The phosphoinositol 3 kinase (PI3K) and the phosphoinositide dependent kinase (PDK1) stimulate the serum and glucocorticoid inducible kinase (SGK) and protein kinase B (PKB/Akt) isoforms, kinases stimulating a variety of transporters. Most recently, SGK1 was shown to stimulate the peptide transporters PepT1 and PepT2, and to mediate the glucocorticoid stimulation of PepT1. Basal electrogenic intestinal peptide transport was, however, not dependent on the presence of SGK1. The present study explored whether basal electrogenic intestinal peptide transport is dependent on PI3K or PDK1. To this end, peptide transport in intestinal segments was determined utilizing Ussing chamber analysis. Cytosolic pH (pHi) was determined by BCECF fluorescence. The luminal addition of 5 mM dipeptide gly-gly induced a current (Ip) across intestinal segments. Ip was significantly decreased in the presence of PI3 kinase inhibitors Wortmannin (1 µM) or LY294002 (50 µM). Exposure of isolated intestinal cells to 5 mM gly-gly was followed by cytosolic acidification (ΔpHi), which was significantly blunted by Wortmannin and by LY294002. Both, Ip and ΔpHi were significantly smaller in PDK1 hypomorphic mice (pdk1flfl) than in their wild type littermates (pdk1wt). In conclusion, PI3K and PDK1 participate in the regulation of basal peptide transport.

This content is only available via PDF.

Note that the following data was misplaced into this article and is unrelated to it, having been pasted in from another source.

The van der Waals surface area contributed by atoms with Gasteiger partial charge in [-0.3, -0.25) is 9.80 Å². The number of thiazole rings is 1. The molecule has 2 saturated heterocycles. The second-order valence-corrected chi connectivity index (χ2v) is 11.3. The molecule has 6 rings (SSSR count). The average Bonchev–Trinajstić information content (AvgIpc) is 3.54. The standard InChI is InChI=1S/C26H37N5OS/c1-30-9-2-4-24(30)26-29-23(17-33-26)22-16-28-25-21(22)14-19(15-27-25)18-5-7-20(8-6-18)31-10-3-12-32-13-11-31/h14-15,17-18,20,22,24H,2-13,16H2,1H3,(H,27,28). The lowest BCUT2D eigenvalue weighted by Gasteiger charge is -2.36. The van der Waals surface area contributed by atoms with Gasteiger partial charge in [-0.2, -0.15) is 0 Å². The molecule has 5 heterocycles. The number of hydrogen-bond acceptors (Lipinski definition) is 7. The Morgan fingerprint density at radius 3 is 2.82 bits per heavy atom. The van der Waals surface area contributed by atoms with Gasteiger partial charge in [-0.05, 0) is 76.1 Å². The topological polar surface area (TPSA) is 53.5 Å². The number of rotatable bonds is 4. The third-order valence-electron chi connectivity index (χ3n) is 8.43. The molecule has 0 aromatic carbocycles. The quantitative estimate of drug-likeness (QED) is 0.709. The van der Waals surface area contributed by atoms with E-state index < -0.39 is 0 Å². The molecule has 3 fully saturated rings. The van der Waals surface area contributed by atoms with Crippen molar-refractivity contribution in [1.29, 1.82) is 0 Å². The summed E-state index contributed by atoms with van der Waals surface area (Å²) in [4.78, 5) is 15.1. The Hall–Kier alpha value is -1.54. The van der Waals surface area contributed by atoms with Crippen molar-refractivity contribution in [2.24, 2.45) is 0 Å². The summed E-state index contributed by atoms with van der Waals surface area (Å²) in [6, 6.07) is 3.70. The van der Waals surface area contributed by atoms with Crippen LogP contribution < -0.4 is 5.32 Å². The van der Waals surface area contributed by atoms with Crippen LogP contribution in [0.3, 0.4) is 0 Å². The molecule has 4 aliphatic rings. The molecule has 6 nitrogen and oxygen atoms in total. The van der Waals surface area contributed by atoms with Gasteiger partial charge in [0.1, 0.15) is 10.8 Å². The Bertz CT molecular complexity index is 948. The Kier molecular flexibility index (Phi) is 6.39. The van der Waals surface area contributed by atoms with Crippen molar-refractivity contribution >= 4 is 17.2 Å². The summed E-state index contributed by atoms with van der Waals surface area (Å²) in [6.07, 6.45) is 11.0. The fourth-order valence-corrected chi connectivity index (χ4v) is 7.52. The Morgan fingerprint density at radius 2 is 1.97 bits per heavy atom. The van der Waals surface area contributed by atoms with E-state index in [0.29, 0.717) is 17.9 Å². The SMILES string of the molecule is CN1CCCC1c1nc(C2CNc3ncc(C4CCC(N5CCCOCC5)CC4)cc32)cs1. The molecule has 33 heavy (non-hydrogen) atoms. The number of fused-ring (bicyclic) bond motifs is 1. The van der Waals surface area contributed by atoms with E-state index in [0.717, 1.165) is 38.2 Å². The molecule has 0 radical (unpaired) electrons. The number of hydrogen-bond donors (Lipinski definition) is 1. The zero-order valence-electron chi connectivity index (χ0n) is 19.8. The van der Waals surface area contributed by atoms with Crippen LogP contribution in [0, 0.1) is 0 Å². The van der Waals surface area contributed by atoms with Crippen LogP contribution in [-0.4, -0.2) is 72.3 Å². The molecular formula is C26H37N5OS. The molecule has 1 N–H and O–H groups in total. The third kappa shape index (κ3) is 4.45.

Copyright / Drug Dosage / Disclaimer
Copyright: All rights reserved. No part of this publication may be translated into other languages, reproduced or utilized in any form or by any means, electronic or mechanical, including photocopying, recording, microcopying, or by any information storage and retrieval system, without permission in writing from the publisher.
Drug Dosage: The authors and the publisher have exerted every effort to ensure that drug selection and dosage set forth in this text are in accord with current recommendations and practice at the time of publication. However, in view of ongoing research, changes in government regulations, and the constant flow of information relating to drug therapy and drug reactions, the reader is urged to check the package insert for each drug for any changes in indications and dosage and for added warnings and precautions. This is particularly important when the recommended agent is a new and/or infrequently employed drug.
Disclaimer: The statements, opinions and data contained in this publication are solely those of the individual authors and contributors and not of the publishers and the editor(s). The appearance of advertisements or/and product references in the publication is not a warranty, endorsement, or approval of the products or services advertised or of their effectiveness, quality or safety. The publisher and the editor(s) disclaim responsibility for any injury to persons or property resulting from any ideas, methods, instructions or products referred to in the content or advertisements.
You do not currently have access to this content.